Many community colleges recognize the appeal of taking courses while regular classes are not in session. Summer courses are obviously the most popular, with many community colleges offering just as many courses during the summer session as they do during the regular school year. In fact, some community colleges have seen double-digit increases in summer enrollment over the last few years, fueling an ongoing expansion of course schedules to accommodate increasing demand. But many colleges are also offering courses during shorter breaks, particularly those that occur during the spring and winter.
In recent years, colleges across the country have begun to offer alternative options for earning college credit as well. Some schools have opened pathways for students to receive credit for experiences they’ve had at work or in life in general. Other institutions allow students to test out of certain courses in favor of enrolling in higher-level courses instead. Still other colleges offer college credit to students that perform community service or who study abroad.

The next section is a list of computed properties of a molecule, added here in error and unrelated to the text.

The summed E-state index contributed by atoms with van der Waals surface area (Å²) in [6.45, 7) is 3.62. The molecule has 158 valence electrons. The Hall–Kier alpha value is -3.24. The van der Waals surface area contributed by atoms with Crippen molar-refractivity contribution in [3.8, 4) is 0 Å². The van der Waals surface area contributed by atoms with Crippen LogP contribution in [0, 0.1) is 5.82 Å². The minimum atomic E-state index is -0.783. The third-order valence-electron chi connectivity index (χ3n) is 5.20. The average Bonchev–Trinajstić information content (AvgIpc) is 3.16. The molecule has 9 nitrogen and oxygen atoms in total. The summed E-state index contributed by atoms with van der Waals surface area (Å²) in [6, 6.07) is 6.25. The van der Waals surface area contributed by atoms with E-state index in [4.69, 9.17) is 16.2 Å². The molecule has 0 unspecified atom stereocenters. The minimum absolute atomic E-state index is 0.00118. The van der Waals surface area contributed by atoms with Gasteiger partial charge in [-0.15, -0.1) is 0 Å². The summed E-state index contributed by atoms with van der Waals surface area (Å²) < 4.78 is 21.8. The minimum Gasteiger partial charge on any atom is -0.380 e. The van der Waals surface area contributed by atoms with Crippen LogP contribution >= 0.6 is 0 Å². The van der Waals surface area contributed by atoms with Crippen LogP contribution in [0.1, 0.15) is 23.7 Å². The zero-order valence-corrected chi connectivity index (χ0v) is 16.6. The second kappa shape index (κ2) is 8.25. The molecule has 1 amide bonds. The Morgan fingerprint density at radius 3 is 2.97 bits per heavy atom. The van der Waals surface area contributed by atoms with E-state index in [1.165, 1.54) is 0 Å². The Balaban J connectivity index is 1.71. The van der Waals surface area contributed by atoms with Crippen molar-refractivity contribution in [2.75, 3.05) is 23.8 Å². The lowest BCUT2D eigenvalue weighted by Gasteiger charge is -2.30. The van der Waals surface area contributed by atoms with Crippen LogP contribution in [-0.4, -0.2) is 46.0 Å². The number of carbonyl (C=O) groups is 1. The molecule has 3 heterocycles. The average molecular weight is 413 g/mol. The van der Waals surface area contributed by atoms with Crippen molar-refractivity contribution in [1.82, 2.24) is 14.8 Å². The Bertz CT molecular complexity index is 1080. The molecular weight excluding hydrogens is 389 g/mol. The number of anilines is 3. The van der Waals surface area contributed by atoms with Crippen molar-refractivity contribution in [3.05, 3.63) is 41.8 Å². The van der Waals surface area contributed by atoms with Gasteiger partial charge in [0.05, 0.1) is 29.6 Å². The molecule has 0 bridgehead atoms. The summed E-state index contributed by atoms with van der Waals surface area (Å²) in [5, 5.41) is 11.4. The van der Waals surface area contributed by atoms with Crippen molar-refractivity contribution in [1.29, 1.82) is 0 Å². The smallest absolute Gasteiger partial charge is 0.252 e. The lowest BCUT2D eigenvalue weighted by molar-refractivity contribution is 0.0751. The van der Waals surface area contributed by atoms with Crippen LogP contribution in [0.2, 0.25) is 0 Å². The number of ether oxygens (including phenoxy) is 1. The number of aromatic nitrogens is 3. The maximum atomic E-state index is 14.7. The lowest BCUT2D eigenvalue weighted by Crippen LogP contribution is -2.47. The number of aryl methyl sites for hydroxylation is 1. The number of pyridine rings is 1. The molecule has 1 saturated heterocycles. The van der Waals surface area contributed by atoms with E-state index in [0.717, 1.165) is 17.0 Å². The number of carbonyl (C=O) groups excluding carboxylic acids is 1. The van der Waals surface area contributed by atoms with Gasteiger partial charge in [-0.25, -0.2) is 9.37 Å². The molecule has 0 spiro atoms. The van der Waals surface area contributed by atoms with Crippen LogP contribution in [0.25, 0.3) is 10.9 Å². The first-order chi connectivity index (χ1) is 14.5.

Earlier this year, President Obama outlined a proposal that would make community college free for millions of community college students. What does it mean for you?
So you want to go to college but can’t afford it. Perhaps you don’t want to take out loans that will take you decades to pay off. Or maybe you don’t think you’d get many (or any) scholarships or grants because your grades are just good enough but not that great, or because you make just enough money to not be considered in great financial need.
If the President has his way, none of this will matter.
In January in his State of the Union Address, President Obama outlined a $60 billion plan that would make community college free for everyone. And while ‘everyone’ doesn’t actually mean everyone, the plan still would open a lot of doors for students who may not otherwise be able to attend college.
What are the Criteria?